Oh that brother sewing machine is a waste of money. What you need really is just a straight stitch machine that is all metal and gears. I user a really simple machine that has forward and reverse and I can change the length of the stitch. As mentioned above look for an old singer on ebay as those machines are just excellent.
Good luck and you wont regret it.Jun 2, 2006 at 9:09 pm #1357396
Jimmy M. HarrisMember
I just finished a 10’x 12′ tarp w/ a cantenary curve. It’s about my 4th sewing project. I’ve done a couple shirts, a quilt, pack cover and the above tarp. I’m pretty much operating on my own.
The seam you need in a tarp is due to the width of the fabric. Rip-stop ships (at least in my limited experience) in 65″ widths, so if you want something more than that width, you’ll have a seam.Jun 2, 2006 at 9:51 pm #1357398
Douglas FrickBPL Member
>I’ll probably make an alcohol stove
These are dead easy and lots of fun. Look at the Zen stoves site for a complete overview <http://zenstoves.net/stoves.htm>; there are many designs there and pointers to most of the other good designs.
First, make a SuperCat stove <http://jwbasecamp.com/articles/supercat/index.html>. Use a single-hole punch to make the holes and you’re done in one minute. Then make a classic Pepsi Can stove <http://www.pcthiker.com/pages/gear/pepsistove.shtml>. This will introduce you to most of the techniques needed for making most stove designs. Try the original Cat stove <http://www.pcthiker.com/pages/gear/catstove.shtml> (still one of the best performers) and a Cobra stove <http://www.boblog.org/at/cobrastove.htm> (a simple pressurized stove). I’ve made several dozen stoves and I still keep bringing a Pepsi can stove (about the sixth I made, though; performance varies).
Most of these can be made with a $1 awl, scissors, utility knife blade, a thick junk book, a C clamp, and a push-pin. I haven’t ever bothered with glue, and I put some bits of pink insulation in my Pepsi Can stoves. Anyway, it’s easy, fun and addictive.
>what more is there to a (flat) tarp than just a rectangle with some tie-out points?
Yeah, that’s about it. Get a piece of 3mil plastic (8×10 is a good starting size), tie guylines on the corners with sheet bends (venetian blind cord is sturdy and lightweight), and run a ridgeline cord along the top either from trees or two sticks or trekking poles (the ridgeline holds the middle up). Done. Then, when you don’t quite like this design, start tweaking. Use packing tape to stick some guylines to the side centers; do the same to make side lifters. Pitch the tarp in lots of different configurations (try the A-frame, too). If you tear off a corner, just trim the tarp smaller. Keep trimming until the tarp is ‘too small’, then you’ll know what size tarp you like. Read some articles about making a cat tarp, cut the top just about right, and tape it back together. See how you like it. Don’t? Use a bit more tape and turn it into a big garbage bag :) Total cost is about $20 for several tarps and a lot of useful experience. No sewing (or sewing machine) required. A plastic tarp will hold up better than you think. (Cut some 3mil plastic for your ground sheet, too.)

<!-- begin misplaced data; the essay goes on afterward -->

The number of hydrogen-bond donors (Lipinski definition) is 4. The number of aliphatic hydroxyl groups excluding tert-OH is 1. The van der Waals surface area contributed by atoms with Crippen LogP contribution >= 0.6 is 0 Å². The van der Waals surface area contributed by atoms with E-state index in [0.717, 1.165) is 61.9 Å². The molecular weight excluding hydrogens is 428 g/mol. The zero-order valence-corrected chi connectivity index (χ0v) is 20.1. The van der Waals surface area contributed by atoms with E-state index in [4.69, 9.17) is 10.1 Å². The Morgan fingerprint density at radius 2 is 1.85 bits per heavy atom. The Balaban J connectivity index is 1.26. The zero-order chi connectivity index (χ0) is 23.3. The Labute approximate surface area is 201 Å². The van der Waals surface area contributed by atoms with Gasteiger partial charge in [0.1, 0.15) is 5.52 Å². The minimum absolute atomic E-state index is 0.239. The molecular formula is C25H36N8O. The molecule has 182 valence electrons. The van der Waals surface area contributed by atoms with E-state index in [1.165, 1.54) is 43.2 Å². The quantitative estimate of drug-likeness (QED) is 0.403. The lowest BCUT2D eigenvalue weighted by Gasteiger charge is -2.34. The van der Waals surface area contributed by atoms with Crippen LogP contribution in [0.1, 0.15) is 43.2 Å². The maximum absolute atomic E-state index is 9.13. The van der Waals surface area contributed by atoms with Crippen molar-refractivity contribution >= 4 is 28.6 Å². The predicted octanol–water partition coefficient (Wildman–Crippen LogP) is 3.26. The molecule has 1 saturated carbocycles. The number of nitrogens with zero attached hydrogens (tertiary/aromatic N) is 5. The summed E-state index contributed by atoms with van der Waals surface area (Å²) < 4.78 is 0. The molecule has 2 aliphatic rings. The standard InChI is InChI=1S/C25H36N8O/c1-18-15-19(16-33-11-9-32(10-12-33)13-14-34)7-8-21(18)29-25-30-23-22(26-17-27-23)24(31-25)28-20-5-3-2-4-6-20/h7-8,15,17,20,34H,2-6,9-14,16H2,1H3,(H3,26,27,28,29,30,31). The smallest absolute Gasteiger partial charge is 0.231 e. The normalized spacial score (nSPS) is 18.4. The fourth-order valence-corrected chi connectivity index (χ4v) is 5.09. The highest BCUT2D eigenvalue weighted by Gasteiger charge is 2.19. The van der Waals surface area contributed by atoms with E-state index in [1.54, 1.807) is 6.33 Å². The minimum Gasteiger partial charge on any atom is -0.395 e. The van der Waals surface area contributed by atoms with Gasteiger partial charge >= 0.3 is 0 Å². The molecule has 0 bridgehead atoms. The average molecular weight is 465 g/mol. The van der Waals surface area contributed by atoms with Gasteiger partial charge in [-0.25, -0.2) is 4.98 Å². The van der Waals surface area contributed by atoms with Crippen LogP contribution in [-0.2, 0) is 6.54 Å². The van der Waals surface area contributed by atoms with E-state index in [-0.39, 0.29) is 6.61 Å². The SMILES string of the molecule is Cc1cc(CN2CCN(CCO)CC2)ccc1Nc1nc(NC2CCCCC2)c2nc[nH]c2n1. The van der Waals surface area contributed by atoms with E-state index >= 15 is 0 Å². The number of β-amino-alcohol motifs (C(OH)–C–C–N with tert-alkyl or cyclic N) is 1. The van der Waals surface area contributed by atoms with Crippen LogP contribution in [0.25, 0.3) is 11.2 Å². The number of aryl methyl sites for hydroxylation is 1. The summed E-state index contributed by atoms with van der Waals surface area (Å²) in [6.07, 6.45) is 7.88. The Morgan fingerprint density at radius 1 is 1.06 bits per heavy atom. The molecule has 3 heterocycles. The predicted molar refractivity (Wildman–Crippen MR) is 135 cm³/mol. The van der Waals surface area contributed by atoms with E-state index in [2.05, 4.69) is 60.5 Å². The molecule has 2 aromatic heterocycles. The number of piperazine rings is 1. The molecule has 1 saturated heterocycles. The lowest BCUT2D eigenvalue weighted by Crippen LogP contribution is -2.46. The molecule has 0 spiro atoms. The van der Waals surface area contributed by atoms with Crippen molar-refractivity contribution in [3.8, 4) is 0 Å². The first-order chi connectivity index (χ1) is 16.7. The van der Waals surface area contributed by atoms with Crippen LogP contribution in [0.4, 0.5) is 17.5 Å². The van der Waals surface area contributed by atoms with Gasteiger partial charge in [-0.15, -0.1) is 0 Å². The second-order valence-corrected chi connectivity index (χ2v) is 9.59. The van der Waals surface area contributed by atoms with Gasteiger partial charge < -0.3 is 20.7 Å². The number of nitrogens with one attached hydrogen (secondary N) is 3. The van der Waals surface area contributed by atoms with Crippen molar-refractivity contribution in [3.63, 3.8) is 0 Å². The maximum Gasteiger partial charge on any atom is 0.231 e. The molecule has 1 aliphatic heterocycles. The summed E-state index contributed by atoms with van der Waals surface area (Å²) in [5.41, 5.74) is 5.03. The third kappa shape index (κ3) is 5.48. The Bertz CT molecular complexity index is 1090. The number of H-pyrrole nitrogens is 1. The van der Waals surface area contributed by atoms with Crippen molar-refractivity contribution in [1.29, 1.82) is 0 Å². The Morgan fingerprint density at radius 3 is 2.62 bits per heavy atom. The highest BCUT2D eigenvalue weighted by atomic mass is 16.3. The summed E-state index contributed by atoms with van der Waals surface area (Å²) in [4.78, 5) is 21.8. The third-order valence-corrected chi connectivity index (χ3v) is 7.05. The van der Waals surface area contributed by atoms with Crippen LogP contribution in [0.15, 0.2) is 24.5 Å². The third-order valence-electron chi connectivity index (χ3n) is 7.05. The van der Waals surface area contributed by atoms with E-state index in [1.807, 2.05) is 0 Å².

Then get a $20 Byer of Maine Moskito Traveller hammock or make your own (they’re supposed to be easy but I haven’t tried) and give up on ground sleeping for good :-) You’ll still want a tarp for the hammock, though.Jun 6, 2006 at 8:46 am #1357543
Elliott WolinBPL Member
@ewolinLocale: Hampton Roads, Virginia
I too started in college, and after over 30 years I still have bouts of sleeplessness as my mind concocts new designs.
One day you will have kids, and with luck you will take them and your spouse on backpacking trips. The amount of money you can save making equipment for the kids, as compared to purchasing it, is tremendous.
When they are young you can perhaps buy used stuff cheap. But as teenagers and older they need (and demand) about the same as you use. And as the trips become longer you need lighter equipment, and the purchase cost skyrockets.
I am outfitting a trip for five on the Wonderland trail around Mt. Rainier this coming summer. I’m making tarps, bug tents, wind suits, gaiters, stuff sacks, head nets, sleeping quilts, etc. No way I could afford to purchase all this stuff.Jun 6, 2006 at 5:03 pm #1357577
Carol CrookerBPL Member
@cmcrookerLocale: Desert Southwest, USA
We’ll be publishing basic sewing instructions by Jam Ham before the end of June. Topics: sewing machine set up, top stitch, felled seams, reinforcing seams.Jun 6, 2006 at 8:12 pm #1357594
Awesome! I eagerly await the article.